Recently, as many of you may have heard, a few City Councillors were heard disparaging the PAC, Waltham Citizens for Education; these elected officials referred to the leaders of that group as "Mad Moms," "Mean Moms," "Mom Police," and, my personal favorite, "Mom Bullies." While I haven't had an opportunity to speak with the men who are on the Board of WCE, it's been hard for me to shake this contemptuous, sexist, and vile characterization.
This weekend, I was reminded of it during an overall very cordial conversation with City Council President, Diane LeBlanc. Since my younger son was with me and I made a point that we were on our way to my older son's basketball game after our meeting, Ms. LeBlanc remarked that I was "busy." And, while that's a fair assessment, it felt condescending: I'm "busy" with my kids' activities. I'm "busy" posting on social media. I'm busy with my family and my friends. There was a real disconnect in what Ms. LeBlanc seemed to understand about my professional life and what she understands about women who are full time household managers.
For the purposes of this blog, I will spare you my resume, other than to say that I am proud of my career: I worked my way through a two-year degree in an aspect of healthcare in order to complete my four-year degree. After college, I was fortunate to have been recognized and picked out of the crowd for certain skills (who knew that talking a lot is a useful skill set) and I enjoyed a career in sales, marketing, business development, sales training, product launch, and sales management. When my husband and I found ourselves navigating parenthood without any nanas or pop-pops or tias or uncles or cousins around, it was so fortunate that I could count on my clinical training and return to direct patient care for almost seven years. It was even more fortunate that, when I decided I could return to a business development role, my former and current employers took a chance on someone who had been out of the market for 7 years. It's a source of pride that I worked up until the day before each of my sons were born and that I returned to work eight weeks after delivering my second baby.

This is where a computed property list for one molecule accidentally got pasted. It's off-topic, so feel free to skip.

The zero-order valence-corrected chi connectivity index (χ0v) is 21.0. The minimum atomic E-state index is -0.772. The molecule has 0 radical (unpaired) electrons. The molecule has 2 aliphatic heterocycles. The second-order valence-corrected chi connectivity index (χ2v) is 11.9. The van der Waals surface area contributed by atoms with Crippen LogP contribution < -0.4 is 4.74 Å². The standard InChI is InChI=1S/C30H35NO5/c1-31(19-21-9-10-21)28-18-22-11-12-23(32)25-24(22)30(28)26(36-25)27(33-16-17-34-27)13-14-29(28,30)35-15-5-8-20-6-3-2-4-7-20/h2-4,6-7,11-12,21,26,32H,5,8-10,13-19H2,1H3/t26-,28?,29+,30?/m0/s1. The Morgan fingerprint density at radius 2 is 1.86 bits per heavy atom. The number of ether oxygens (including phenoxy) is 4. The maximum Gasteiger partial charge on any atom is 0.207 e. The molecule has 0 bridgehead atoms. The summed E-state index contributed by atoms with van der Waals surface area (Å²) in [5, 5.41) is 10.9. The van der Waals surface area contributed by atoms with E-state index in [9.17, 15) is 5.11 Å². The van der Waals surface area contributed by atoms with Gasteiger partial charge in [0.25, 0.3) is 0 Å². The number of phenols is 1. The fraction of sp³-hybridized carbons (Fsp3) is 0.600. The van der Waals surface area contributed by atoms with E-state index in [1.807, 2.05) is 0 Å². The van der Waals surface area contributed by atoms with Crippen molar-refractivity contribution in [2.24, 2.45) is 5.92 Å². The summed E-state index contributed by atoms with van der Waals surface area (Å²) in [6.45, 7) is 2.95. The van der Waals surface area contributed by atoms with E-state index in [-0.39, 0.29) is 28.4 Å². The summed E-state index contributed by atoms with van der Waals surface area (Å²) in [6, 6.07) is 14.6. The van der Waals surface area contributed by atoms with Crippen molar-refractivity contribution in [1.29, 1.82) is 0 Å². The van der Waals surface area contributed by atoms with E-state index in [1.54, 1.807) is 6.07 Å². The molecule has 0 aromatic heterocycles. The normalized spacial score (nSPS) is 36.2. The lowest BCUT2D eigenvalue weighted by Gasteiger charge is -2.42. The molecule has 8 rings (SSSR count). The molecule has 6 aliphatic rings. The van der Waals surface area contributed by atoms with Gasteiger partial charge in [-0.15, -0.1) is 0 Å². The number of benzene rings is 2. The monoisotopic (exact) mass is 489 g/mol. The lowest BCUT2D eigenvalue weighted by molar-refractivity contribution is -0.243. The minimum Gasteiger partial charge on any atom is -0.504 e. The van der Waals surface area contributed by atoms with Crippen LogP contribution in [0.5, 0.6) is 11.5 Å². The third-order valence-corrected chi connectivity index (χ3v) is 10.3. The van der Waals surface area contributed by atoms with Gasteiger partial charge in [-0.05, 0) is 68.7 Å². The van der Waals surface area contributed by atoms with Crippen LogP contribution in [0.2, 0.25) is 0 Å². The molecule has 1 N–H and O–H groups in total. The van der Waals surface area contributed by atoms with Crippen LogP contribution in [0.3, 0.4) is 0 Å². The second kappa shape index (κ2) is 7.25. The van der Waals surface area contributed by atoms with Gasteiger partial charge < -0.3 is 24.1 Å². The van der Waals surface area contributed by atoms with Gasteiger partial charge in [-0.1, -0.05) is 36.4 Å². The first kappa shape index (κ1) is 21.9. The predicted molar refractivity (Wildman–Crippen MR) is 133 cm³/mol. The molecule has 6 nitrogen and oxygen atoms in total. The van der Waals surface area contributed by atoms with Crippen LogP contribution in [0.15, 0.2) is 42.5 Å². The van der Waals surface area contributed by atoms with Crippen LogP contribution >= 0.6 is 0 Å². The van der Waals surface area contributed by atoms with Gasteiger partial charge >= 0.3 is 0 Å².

That's my story and every woman has her own: we build networks of friends and relatives and neighbors for support. I remember discovering with relief when Jack went to kindergarten that there were two moms who were home with their kids and on whom I could rely when I was running late. All these years later, I owe so much to the women who carved out a way to be home with their kids and ended up picking up loose ends for those of us working outside the home. Shout out to Jo and Ashley, if you're reading.
When I explained to Ms. LeBlanc when we met for coffee this weekend that I currently work at the Alzheimer's Association, it seemed to me that she took that information to round out her narrative of me: a mom with two kids who does some squishy non-profit thing. Ms. LeBlanc informed me about her career with the federal government and the region that she managed (Maryland to Maine, if I recall.) What galled me was that Ms. LeBlanc spent several minutes detailing her professional career without asking me my role at the Alzheimer's Association (which is business development with health systems to implement Association-developed programs to make them dementia-capable.)
Allow me to return to my main thesis: when you decide to use "mom" as an epithet or a condemnation or a denigration, you lose. The Waltham Citizens for Education are constituents, and taxpayers, and parents. Maybe you disagree with them. Keep in mind, though, that moms everywhere don't like name-calling.